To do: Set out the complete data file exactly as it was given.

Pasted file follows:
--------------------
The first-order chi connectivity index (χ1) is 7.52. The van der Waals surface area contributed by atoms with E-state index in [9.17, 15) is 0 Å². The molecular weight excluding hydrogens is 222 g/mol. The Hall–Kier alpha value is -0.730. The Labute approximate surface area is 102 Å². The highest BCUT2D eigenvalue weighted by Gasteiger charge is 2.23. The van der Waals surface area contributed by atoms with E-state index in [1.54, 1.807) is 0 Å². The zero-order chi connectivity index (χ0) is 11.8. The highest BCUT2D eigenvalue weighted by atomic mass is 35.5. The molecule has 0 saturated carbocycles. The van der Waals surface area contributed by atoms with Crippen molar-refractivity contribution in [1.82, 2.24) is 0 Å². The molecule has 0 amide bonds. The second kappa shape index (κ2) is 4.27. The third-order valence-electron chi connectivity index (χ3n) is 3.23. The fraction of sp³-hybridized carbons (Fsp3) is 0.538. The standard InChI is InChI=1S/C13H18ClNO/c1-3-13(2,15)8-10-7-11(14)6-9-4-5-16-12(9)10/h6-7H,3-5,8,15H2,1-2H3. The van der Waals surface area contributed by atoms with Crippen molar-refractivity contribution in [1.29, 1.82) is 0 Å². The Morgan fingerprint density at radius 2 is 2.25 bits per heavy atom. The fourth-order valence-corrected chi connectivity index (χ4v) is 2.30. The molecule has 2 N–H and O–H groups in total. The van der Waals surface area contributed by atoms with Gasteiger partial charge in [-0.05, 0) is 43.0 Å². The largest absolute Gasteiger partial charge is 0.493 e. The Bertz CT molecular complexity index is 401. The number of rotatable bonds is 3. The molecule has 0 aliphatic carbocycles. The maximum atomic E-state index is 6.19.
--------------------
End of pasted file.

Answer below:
The first-order chi connectivity index (χ1) is 7.52. The van der Waals surface area contributed by atoms with E-state index in [9.17, 15) is 0 Å². The molecular weight excluding hydrogens is 222 g/mol. The Hall–Kier alpha value is -0.730. The Labute approximate surface area is 102 Å². The highest BCUT2D eigenvalue weighted by Gasteiger charge is 2.23. The van der Waals surface area contributed by atoms with E-state index in [1.54, 1.807) is 0 Å². The zero-order chi connectivity index (χ0) is 11.8. The highest BCUT2D eigenvalue weighted by atomic mass is 35.5. The molecule has 0 saturated carbocycles. The van der Waals surface area contributed by atoms with Crippen molar-refractivity contribution in [1.82, 2.24) is 0 Å². The molecule has 0 amide bonds. The second kappa shape index (κ2) is 4.27. The third-order valence-electron chi connectivity index (χ3n) is 3.23. The fraction of sp³-hybridized carbons (Fsp3) is 0.538. The standard InChI is InChI=1S/C13H18ClNO/c1-3-13(2,15)8-10-7-11(14)6-9-4-5-16-12(9)10/h6-7H,3-5,8,15H2,1-2H3. The van der Waals surface area contributed by atoms with Crippen molar-refractivity contribution in [1.29, 1.82) is 0 Å². The Morgan fingerprint density at radius 2 is 2.25 bits per heavy atom. The fourth-order valence-corrected chi connectivity index (χ4v) is 2.30. The molecule has 2 N–H and O–H groups in total. The van der Waals surface area contributed by atoms with Gasteiger partial charge in [-0.05, 0) is 43.0 Å². The largest absolute Gasteiger partial charge is 0.493 e. The Bertz CT molecular complexity index is 401. The number of rotatable bonds is 3. The molecule has 0 aliphatic carbocycles. The maximum atomic E-state index is 6.19.